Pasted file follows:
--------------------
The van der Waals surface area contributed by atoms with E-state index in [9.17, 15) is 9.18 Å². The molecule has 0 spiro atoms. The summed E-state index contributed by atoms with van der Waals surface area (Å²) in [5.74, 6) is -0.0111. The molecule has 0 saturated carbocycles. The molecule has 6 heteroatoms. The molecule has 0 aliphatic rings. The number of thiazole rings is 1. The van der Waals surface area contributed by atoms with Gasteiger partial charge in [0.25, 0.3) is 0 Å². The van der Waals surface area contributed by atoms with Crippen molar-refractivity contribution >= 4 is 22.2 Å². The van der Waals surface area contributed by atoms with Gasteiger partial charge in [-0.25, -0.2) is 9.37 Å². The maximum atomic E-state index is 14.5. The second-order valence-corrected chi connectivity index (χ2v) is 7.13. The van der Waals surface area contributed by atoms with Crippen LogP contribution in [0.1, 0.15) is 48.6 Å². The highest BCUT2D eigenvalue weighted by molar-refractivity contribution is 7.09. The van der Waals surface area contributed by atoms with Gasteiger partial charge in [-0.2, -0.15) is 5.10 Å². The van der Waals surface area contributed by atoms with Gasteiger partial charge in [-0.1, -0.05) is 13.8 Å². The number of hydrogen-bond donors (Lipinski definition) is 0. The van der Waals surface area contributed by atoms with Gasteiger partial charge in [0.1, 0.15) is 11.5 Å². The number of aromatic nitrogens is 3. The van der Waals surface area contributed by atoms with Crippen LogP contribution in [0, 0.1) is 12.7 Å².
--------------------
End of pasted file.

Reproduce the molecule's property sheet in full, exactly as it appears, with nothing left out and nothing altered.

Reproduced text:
The van der Waals surface area contributed by atoms with E-state index in [9.17, 15) is 9.18 Å². The molecule has 0 spiro atoms. The summed E-state index contributed by atoms with van der Waals surface area (Å²) in [5.74, 6) is -0.0111. The molecule has 0 saturated carbocycles. The molecule has 6 heteroatoms. The molecule has 0 aliphatic rings. The number of thiazole rings is 1. The van der Waals surface area contributed by atoms with Gasteiger partial charge in [0.25, 0.3) is 0 Å². The van der Waals surface area contributed by atoms with Crippen molar-refractivity contribution >= 4 is 22.2 Å². The van der Waals surface area contributed by atoms with Gasteiger partial charge in [-0.25, -0.2) is 9.37 Å². The maximum atomic E-state index is 14.5. The second-order valence-corrected chi connectivity index (χ2v) is 7.13. The van der Waals surface area contributed by atoms with Crippen LogP contribution in [0.1, 0.15) is 48.6 Å². The highest BCUT2D eigenvalue weighted by molar-refractivity contribution is 7.09. The van der Waals surface area contributed by atoms with Gasteiger partial charge in [-0.2, -0.15) is 5.10 Å². The van der Waals surface area contributed by atoms with Gasteiger partial charge in [-0.1, -0.05) is 13.8 Å². The number of hydrogen-bond donors (Lipinski definition) is 0. The van der Waals surface area contributed by atoms with Gasteiger partial charge in [0.1, 0.15) is 11.5 Å². The number of aromatic nitrogens is 3. The van der Waals surface area contributed by atoms with Crippen LogP contribution in [0, 0.1) is 12.7 Å².